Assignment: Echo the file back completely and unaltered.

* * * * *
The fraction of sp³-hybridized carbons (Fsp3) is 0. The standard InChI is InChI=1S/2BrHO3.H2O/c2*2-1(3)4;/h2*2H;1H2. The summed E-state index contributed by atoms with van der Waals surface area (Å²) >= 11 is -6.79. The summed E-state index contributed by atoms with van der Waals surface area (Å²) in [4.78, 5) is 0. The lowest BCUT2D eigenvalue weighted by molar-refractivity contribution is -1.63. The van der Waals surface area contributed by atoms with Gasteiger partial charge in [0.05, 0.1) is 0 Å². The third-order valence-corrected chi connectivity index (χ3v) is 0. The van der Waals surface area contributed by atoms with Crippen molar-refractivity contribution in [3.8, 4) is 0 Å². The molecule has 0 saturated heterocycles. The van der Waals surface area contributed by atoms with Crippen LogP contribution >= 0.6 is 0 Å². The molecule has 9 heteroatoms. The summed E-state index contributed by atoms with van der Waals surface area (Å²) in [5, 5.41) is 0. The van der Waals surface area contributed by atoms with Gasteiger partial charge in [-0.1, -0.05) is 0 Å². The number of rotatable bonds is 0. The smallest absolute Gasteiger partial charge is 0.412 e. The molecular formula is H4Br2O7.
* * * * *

The fraction of sp³-hybridized carbons (Fsp3) is 0. The standard InChI is InChI=1S/2BrHO3.H2O/c2*2-1(3)4;/h2*2H;1H2. The summed E-state index contributed by atoms with van der Waals surface area (Å²) >= 11 is -6.79. The summed E-state index contributed by atoms with van der Waals surface area (Å²) in [4.78, 5) is 0. The lowest BCUT2D eigenvalue weighted by molar-refractivity contribution is -1.63. The van der Waals surface area contributed by atoms with Gasteiger partial charge in [0.05, 0.1) is 0 Å². The third-order valence-corrected chi connectivity index (χ3v) is 0. The van der Waals surface area contributed by atoms with Crippen molar-refractivity contribution in [3.8, 4) is 0 Å². The molecule has 0 saturated heterocycles. The van der Waals surface area contributed by atoms with Crippen LogP contribution >= 0.6 is 0 Å². The molecule has 9 heteroatoms. The summed E-state index contributed by atoms with van der Waals surface area (Å²) in [5, 5.41) is 0. The van der Waals surface area contributed by atoms with Gasteiger partial charge in [-0.1, -0.05) is 0 Å². The number of rotatable bonds is 0. The smallest absolute Gasteiger partial charge is 0.412 e. The molecular formula is H4Br2O7.